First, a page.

Whether people like to speak of it or not, this town has a bloody, racist, violent, terroristic history, replete with KKK raids, and marches for black civil rights. It is a compelling, inspiring, and shocking story that I'll be sure to tell you more about later.
Another of the Producers of the film series is, in full disclosure, a relative of mine. She is born and raised in this town, and her father was a known civil rights leader in this town. He organized and, along with others, fought to protect defenseless people from the threats and danger from the Ku Klux Klan of that period. Surveillance cameras caught an intruder on her land last night.
Here's what a person, or persons, did to her car on January 17, 2012... And my reaction then.
"I am PISSED!!!!!!! One of our family members was a prominent civil rights leader, and, while i can't say too much right now--- because there is now a federal hate crime investigation ongoing...
I got a call this morning notifying me that--- on the DAY of the King Holiday--- someone TRIED to burn the house down and, when that FAILED... burned up the car in her driveway. (Completely destroyed).Coincidence? I think not!
Despite this news, I STILL believe that the dream of Dr. King is still precious!! We've just still <CLEARLY> got a LOT more work to do. Right, Reverend Doctor Bernice King? ♥
No man should give up his manhood! OR womanhood! I am pleased to report that nobody was injured or killed. Thank GOD!"
Now, to be clear, the town's leaders do not wish to have themselves--- or their town reminded of--- or highlighted for--- their links to its shameful, despicable past.
In fact, if you look at the town's Wiki page, there is absolutely no mention at all, of the civil rights, KKK, racist activities or history whatsoever. Not addressing it does not mean that it didn't happen. However, this writer doesn't seek to single out this town, when the entire south participated in identical behaviors. The town is only mentioned due to its history, and relevance to the series.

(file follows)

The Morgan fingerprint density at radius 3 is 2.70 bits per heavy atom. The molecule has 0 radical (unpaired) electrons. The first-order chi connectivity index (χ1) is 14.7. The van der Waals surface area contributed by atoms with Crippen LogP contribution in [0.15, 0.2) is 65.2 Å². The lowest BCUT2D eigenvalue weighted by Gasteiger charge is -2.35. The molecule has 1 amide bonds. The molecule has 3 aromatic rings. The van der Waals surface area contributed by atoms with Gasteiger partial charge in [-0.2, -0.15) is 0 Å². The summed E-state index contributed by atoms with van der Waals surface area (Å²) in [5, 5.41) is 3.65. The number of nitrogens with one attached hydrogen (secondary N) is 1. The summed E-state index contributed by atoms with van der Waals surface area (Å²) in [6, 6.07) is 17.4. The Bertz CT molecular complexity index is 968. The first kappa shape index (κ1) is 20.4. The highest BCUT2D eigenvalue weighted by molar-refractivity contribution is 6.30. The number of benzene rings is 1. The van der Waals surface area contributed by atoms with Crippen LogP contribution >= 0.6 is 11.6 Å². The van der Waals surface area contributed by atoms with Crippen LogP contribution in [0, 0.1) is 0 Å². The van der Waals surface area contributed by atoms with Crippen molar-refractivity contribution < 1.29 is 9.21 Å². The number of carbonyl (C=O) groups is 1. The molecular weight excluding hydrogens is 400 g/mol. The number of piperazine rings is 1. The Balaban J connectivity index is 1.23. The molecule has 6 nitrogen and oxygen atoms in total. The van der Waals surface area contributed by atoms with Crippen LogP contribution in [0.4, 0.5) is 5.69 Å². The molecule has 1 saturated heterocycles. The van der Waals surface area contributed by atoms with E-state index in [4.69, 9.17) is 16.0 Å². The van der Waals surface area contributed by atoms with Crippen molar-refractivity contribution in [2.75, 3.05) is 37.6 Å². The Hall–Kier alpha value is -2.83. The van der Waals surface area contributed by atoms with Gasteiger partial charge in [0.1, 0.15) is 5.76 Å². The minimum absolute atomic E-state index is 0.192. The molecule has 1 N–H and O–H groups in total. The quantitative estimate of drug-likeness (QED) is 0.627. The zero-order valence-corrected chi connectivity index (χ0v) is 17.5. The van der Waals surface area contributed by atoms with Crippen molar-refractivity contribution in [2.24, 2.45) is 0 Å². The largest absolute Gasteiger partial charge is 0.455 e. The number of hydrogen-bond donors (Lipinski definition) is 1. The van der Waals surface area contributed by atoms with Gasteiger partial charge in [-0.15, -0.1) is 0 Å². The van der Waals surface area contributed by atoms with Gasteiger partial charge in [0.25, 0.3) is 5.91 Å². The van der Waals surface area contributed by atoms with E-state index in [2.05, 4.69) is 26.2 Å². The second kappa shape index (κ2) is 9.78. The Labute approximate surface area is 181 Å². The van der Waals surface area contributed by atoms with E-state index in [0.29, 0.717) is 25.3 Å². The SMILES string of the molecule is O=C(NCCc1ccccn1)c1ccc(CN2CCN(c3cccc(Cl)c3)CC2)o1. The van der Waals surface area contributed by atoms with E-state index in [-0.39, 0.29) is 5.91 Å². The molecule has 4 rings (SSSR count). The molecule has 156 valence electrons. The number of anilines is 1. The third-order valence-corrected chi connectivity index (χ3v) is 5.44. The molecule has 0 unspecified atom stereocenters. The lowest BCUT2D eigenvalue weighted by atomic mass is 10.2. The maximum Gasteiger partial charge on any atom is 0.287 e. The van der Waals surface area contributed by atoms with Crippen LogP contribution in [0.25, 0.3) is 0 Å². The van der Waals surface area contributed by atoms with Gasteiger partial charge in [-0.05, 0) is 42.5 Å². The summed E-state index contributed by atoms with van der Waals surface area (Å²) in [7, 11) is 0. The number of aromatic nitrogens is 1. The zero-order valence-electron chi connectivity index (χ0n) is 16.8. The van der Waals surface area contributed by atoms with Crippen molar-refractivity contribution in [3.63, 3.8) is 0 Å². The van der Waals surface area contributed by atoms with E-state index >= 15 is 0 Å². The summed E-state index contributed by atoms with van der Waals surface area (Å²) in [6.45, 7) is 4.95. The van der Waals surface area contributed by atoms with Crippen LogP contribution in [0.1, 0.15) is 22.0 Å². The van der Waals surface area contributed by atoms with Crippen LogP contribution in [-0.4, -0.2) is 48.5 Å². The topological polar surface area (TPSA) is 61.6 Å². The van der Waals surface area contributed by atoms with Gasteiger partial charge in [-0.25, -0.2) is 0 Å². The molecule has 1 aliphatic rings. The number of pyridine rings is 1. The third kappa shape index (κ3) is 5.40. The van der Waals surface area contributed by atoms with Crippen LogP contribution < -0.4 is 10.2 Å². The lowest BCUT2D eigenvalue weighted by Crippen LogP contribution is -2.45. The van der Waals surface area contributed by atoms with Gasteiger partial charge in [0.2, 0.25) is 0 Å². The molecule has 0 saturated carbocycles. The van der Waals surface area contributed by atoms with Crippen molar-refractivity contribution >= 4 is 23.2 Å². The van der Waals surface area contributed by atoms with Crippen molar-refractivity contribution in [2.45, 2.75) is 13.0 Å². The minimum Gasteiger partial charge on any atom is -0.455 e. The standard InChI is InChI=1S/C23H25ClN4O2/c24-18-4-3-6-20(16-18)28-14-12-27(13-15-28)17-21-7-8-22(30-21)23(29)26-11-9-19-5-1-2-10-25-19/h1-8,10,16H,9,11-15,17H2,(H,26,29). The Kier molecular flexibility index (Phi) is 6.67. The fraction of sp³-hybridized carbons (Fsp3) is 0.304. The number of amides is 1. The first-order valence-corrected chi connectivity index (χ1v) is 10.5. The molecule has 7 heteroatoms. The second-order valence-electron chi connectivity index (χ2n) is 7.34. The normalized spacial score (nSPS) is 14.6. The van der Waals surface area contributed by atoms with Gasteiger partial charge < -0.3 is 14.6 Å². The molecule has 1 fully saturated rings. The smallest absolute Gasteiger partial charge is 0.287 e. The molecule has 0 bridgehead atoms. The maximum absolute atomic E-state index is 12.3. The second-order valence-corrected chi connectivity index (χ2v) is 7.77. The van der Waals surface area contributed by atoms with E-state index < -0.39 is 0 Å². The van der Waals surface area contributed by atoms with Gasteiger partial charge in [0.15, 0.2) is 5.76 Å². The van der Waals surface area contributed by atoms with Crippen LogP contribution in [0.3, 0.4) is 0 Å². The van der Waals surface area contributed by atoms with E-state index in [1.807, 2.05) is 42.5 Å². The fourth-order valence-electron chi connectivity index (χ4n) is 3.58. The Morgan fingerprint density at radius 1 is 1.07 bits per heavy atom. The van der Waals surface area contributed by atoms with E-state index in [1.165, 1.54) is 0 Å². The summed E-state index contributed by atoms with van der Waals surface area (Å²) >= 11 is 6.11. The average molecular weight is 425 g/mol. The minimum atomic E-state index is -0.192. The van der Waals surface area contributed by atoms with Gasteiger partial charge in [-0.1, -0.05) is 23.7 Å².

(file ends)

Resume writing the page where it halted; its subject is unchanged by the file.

I can understand how people wouldn't wish to be linked to such a history today. I can certainly understand that not EVERYONE in Bogalusa, or Washington Parish, shares the racist opinions of their forebears. I would like to believe that the good people of the town had evolved along with much of the rest of the world. I happen to know, however, of a blatant, racist, public occurrence, as recently as 2011, in that parish.
It must be so easy to want to sweep something so hateful under the rug, when it was not you being lynched or beaten or shot at. How lovely it must be to be able to ask, "What's the big deal... can't we just drop it--- that happened more than fifty years ago!" If there is embarrassment about what one's ancestors did, it will remain a dogged, inconvenient, uncomfortable truth. Whether one wants to discuss, or remember, or own it, or not.
And now, two women of a certain age, and their other family members connected to this town, remain under the same types of threats and terrorism--- with an ugly sort of vigilance and alertness and concern--- just as they have done, for more than fifty years... on a daily basis. Yes. Really.
Post-racial? In a pig's eye. We have come far, but have SO much farther to go.
Just as in last year's attack, the F.B.I. have been called today. Last night's incident has been added to their, ongoing, investigation.